Job Interviewing

Tracy Roesler bio photo By Tracy Roesler Comment

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Hiring. It’s a tricky subject, and a complex problem. How should we be hiring? How should we be interviewing? Can we be ourselves during the process?


The past year or so has been an interesting (and disconcerting) time for job interviewing. The first article of interest to me came out in November of 2016, discussing how the technical interview was a major issue in getting women into tech at all.

Then in February an article was posted, seemingly substantiating this claim. It was based on a trending topic on twitter – how people have failed the dreaded whiteboard question. The article, posted here made me feel better about the times I have struggled, or in a fit of interview anxiety, blanked on the correct usage self referential pointers.

Side Note: I have DEFINITELY failed a white board interview before. So badly that the people interviewing me suggested maybe I should reconsider saying ‘I write code in java’

In case you were curious, my favorite tweet from this is this one:


Then in April, New York Times posted an article about whether interviewing was even worthwhile at all. The fact that the title contains the word “Useless” is probably a key indicator of the author’s conclusion.

So what do we think, does the way we interview today create a culture lacking in diversity? Are interviews a waste of time?

I’m going to side against NYT and respond with a “no”. Job interviews aren’t a waste of time. The article accused interviews of being subjective, which is true. However, the people you are going to work with will have subjective opinions about you; in my mind the existence of selection bias is not such a problem, as long as the interviewer is aware, and doesn’t give it too much weight.

For example: I had an interview once where I really disliked the person interviewing me, and she would have been my coworker. I formed a subjective opinion about her, sure, but it gave me a feel for what my day-to-day would look like at the company.

Which brings my to my second point – interviews are also for the person interviewing. It gives you a glimpse into the culture of the company you’d be working for. Why else would there be pages and pages dedicated to topics like 51 Interview Questions You Should Be Asking. You should take advantage of your interview time to get a feel for your co-workers, or manager, and make a determination about whether you’d be interested in the job.

Tertiarily, making decisions based on solely on paper is equally, if not worse, form. I’ve performed interviews where it’s quickly become apparent that the person has no idea about the technologies they have put on their resume. They merely entered as many buzzwords as they could find. Hiring them would be a huge waste of money, and resources for training them.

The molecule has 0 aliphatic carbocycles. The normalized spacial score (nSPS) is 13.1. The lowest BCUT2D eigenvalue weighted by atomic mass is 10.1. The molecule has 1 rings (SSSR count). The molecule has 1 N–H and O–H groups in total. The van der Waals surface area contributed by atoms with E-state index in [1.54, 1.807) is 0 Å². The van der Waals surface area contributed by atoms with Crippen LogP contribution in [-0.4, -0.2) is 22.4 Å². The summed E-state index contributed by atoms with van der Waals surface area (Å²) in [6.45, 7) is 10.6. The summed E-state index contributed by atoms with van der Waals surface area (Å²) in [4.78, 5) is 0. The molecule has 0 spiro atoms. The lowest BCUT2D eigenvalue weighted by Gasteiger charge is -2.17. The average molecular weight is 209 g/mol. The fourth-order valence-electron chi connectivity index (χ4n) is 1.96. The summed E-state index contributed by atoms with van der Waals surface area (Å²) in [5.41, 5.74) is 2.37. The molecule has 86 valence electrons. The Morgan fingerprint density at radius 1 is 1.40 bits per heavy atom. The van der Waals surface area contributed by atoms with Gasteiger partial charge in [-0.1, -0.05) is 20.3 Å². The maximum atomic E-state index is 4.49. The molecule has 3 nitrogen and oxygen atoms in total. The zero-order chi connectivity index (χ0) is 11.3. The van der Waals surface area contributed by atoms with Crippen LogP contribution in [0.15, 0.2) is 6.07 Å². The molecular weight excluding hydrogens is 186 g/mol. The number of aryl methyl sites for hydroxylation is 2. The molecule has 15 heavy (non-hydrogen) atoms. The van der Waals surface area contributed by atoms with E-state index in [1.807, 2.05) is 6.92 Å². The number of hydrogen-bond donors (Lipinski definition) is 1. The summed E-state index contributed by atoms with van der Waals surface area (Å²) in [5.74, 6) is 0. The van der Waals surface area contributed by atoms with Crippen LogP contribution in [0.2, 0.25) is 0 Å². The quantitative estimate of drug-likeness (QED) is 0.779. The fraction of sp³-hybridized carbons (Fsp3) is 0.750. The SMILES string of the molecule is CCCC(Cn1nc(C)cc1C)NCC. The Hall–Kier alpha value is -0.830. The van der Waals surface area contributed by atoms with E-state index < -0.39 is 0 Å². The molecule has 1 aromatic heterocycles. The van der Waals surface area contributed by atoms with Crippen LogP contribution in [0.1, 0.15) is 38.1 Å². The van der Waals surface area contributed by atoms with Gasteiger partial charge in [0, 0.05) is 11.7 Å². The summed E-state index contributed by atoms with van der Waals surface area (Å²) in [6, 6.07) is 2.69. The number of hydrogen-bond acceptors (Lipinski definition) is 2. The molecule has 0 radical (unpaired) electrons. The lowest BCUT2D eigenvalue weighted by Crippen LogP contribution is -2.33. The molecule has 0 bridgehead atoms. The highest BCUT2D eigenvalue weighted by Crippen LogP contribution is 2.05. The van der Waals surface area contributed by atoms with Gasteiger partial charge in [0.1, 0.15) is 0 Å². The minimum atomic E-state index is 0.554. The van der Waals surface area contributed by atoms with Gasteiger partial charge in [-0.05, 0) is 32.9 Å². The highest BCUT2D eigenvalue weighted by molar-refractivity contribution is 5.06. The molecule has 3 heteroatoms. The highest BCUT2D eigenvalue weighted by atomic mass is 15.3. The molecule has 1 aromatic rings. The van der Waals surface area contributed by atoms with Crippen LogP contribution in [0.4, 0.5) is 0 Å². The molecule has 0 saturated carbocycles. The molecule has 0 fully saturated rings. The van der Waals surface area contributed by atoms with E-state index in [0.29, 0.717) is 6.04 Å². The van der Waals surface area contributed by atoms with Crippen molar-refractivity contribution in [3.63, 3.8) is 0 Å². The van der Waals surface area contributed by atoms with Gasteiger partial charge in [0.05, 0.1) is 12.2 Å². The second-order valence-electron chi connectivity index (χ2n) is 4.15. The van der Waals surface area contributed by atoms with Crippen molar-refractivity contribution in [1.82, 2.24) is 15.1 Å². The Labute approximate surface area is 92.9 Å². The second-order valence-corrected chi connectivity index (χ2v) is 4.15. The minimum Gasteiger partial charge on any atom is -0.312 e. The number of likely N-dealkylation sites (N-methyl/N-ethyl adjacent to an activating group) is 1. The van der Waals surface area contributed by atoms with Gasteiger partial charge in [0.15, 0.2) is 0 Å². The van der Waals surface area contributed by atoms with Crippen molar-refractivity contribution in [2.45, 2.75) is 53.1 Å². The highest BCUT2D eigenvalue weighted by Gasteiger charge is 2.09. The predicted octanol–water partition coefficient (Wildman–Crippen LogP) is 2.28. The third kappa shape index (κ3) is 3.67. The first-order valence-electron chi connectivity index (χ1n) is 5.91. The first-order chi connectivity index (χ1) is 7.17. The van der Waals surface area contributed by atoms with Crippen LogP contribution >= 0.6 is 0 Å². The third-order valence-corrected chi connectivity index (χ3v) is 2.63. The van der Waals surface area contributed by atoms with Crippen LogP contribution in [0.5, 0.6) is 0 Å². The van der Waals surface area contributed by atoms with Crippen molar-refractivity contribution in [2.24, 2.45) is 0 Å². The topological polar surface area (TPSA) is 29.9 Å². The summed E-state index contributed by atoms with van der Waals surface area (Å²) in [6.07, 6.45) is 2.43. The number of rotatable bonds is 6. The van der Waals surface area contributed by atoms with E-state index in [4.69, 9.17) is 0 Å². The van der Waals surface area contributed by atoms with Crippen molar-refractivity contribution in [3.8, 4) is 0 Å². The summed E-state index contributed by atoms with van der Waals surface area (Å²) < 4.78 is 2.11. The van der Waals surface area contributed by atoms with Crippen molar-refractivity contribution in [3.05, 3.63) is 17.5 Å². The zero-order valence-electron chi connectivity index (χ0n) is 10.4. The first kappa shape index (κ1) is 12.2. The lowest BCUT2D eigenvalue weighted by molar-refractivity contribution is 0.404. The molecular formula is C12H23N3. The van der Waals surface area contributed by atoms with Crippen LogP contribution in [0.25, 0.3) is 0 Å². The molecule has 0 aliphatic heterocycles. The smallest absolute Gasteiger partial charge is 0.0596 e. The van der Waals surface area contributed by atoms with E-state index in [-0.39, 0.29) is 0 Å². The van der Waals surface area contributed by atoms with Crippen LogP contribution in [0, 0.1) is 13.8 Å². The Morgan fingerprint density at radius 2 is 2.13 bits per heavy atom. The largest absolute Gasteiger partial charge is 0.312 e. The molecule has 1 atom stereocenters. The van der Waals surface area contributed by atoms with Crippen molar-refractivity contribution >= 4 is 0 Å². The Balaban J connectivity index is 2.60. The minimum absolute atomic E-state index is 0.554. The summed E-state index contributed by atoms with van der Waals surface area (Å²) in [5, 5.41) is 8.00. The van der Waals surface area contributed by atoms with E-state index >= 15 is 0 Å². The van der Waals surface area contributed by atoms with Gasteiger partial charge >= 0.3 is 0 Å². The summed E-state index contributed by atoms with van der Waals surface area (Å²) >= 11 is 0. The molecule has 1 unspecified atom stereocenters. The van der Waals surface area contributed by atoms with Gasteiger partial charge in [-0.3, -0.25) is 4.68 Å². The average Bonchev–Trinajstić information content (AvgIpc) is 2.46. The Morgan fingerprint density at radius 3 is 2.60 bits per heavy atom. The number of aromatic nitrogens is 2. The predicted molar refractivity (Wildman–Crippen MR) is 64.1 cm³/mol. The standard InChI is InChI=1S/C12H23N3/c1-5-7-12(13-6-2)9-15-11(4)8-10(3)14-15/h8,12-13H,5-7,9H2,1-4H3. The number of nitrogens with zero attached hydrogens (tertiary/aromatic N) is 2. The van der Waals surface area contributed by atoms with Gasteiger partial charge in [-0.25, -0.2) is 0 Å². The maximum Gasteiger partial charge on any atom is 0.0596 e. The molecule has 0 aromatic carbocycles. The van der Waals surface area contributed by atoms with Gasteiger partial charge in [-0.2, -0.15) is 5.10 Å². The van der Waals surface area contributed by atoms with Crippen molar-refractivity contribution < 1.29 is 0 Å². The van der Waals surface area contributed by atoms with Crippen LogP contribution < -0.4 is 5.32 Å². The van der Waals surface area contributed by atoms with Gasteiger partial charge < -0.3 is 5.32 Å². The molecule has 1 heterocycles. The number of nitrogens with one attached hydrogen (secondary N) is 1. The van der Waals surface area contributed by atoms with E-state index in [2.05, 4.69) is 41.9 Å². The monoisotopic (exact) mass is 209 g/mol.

That being said, there do need to be some changes into the method of hiring. Today’s technology is a lot about googling, and research, which isn’t always answered in person. I personally really enjoy the idea of a take home technical challenge, which demonstrates a person’s ability to research, compile an idea, and execute upon it.

I’m also not opposed to asking technical questions in person – just limit their scope, and don’t expect 100% response rate to them. Since I work in a technical field, I do expect a question like “[h]ow do you figure out memory usage on a server?” to be a baseline question.

There are other, more radical, approaches. An article in TechBeacon suggests implementing a 4-6 week “trial” period which really forms the basis of the technical interview and decision (cf. How to Fix the Technical Interview). Code2040 suggests setting standards on your interviews, with an emphasize towards your candidates ability to learn.

The thing we really need to get into our interviews is standardization. All people being interviewed should be treated and evaluated similarly. And we need to interview holistically, not too much emphasis on a white board challenge, or on credentials. Instead we need to try and understand a potential employee’s ability for growth, where they are right now, and what they have managed to accomplish. Give them a take home technical challenge with a deadline and evaluate how they attack the problem (do they explain their methodology?), how they document their code (is it commented?), and also, yes, the strength of their code (does it work?, how elegant was the solution?).

We also need to realize that we need to hire different people for the same team; the strengths will balance out and make the team more effective. It’s only when we start considering all of these factors, will hiring really become a much better practice.

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